On average, federal employee salaries fall behind those of private-sector workers by 31.86 percent according to a report from the Federal Salary Council (FSC) Tuesday. The figure, based on data from the Bureau of Labor Statistics (BLS), is a slight decrease compared to its prior reporting of around a 34 percent federal-private sector pay gap. Tuesday’s meeting was the first since 2016.
As GovExec reports, comparisons between federal and private sector compensation are controversial:
Although Democrats and federal employee groups tend to cite FSC and BLS data, Republicans frequently point to calculations by the Congressional Budget Office, which uses a different methodology and found last year that feds made 17 percent more than those in the private sector from 2011 through 2015.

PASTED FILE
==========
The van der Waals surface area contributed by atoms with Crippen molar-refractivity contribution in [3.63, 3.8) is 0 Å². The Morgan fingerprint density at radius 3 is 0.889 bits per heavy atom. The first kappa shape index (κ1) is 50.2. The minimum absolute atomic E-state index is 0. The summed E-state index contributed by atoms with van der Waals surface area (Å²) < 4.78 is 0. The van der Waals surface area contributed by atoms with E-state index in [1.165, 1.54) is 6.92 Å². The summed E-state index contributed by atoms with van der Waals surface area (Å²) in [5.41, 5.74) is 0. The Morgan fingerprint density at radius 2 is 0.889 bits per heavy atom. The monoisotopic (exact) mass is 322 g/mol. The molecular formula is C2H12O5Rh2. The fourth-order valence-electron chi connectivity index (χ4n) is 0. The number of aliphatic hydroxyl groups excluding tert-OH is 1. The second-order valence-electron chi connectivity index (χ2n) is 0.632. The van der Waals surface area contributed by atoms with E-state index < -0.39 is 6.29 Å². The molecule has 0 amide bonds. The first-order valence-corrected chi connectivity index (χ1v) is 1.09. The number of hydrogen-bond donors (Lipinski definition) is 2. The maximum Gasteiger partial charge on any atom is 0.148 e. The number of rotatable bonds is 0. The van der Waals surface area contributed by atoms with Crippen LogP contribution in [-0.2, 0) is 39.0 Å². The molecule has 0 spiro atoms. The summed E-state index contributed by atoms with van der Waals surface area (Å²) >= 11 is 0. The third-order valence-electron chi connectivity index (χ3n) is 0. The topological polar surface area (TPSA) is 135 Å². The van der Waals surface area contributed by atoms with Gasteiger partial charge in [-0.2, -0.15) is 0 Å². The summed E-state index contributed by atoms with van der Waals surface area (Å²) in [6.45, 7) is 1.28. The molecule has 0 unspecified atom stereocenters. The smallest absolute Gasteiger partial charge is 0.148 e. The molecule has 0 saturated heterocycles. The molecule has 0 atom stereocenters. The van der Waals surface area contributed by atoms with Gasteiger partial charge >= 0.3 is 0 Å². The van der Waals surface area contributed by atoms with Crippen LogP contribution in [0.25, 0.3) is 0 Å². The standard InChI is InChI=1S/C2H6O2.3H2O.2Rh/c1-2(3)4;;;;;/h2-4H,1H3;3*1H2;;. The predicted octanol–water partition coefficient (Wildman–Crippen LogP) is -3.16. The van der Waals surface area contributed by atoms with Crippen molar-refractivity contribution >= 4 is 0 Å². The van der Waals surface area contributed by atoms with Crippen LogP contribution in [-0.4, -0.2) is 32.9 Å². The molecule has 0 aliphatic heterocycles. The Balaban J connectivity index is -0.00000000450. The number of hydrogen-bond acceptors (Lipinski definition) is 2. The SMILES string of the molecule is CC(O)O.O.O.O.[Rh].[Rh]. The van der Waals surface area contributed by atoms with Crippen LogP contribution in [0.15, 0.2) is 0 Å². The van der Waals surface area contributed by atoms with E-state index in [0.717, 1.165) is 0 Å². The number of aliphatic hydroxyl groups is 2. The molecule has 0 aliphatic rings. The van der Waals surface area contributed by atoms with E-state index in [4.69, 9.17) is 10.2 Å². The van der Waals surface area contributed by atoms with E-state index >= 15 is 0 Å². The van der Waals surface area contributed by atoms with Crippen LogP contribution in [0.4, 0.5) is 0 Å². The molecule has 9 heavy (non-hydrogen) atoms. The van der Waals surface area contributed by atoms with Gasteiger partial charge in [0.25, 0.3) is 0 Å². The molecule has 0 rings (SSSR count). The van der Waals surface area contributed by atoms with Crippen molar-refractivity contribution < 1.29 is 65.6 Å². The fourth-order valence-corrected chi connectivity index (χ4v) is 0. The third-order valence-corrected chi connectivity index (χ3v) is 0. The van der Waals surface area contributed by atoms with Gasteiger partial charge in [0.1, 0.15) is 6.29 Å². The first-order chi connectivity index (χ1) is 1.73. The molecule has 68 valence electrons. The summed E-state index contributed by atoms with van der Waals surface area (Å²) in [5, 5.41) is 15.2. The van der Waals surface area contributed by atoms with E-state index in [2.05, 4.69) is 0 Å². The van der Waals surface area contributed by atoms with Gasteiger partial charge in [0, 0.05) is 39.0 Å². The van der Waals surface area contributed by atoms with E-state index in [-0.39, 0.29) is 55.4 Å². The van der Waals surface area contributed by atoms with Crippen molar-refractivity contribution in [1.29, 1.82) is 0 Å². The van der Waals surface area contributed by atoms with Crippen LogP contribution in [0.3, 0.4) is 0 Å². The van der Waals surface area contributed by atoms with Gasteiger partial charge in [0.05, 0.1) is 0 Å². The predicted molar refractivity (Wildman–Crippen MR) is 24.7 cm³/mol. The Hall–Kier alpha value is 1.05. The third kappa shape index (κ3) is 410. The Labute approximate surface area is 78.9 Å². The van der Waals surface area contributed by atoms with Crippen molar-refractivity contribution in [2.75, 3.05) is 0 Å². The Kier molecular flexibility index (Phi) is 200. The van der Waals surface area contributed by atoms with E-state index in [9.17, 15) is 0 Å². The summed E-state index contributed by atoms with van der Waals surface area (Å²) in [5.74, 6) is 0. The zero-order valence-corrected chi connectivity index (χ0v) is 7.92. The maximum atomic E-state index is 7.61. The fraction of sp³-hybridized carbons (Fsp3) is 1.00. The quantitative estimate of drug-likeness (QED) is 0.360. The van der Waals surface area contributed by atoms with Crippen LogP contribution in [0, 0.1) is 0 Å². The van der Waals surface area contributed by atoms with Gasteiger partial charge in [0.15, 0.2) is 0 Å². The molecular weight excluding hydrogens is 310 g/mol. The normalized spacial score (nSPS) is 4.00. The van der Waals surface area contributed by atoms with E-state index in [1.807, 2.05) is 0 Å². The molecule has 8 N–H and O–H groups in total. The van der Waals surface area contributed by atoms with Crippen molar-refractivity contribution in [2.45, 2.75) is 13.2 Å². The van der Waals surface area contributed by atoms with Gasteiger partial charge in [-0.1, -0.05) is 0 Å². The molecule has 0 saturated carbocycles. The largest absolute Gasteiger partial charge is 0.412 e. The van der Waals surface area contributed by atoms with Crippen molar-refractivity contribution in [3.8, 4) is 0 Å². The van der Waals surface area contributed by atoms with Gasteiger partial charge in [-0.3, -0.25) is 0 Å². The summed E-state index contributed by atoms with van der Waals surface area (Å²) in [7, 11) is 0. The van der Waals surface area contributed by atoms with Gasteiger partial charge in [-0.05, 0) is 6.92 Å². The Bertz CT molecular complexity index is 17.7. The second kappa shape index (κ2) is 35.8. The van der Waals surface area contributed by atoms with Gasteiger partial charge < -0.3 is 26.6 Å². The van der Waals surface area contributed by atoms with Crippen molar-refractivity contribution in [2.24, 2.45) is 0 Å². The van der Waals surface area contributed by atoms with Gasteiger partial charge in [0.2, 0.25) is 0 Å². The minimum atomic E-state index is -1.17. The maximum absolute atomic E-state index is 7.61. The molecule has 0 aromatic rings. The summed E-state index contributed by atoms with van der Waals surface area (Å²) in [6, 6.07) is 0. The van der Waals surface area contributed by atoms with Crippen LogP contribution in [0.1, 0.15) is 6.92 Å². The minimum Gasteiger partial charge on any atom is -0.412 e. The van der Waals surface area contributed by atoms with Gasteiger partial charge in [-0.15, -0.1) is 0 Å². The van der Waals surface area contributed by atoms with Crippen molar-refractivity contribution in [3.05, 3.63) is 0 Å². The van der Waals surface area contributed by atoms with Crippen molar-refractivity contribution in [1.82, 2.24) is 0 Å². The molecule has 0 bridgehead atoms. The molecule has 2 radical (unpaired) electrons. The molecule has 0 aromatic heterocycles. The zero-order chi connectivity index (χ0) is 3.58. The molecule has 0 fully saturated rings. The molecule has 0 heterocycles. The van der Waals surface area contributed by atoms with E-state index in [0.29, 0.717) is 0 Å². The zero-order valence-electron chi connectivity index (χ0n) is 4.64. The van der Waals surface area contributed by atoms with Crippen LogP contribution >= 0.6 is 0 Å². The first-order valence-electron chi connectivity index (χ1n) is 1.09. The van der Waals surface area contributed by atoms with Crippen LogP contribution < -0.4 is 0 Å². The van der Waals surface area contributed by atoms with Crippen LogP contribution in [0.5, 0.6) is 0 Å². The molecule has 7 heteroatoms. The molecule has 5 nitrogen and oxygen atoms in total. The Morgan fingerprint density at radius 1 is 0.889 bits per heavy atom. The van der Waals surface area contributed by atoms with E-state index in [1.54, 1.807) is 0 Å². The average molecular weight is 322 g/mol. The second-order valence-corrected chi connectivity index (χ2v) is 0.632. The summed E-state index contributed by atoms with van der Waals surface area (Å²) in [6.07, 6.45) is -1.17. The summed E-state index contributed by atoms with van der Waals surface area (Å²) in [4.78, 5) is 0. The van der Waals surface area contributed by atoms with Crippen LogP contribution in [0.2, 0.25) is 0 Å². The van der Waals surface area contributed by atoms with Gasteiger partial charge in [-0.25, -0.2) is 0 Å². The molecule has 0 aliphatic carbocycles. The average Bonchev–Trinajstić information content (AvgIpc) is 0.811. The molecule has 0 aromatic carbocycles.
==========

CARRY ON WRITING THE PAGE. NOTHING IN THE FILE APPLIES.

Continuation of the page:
The president establishes the salary council to include three seats for experts in labor relations and pay policy and six seats for employee organizations representing large numbers of General Schedule employees. The council submits annual recommendations on the locality pay program including the establishment or modification of pay localities, the coverage of salary surveys used to set locality pay, the process for making pay comparisons, and the level of comparability payments that should be made. In the past, the salary council’s reports usually have little affect on annual pay raises for federal employees.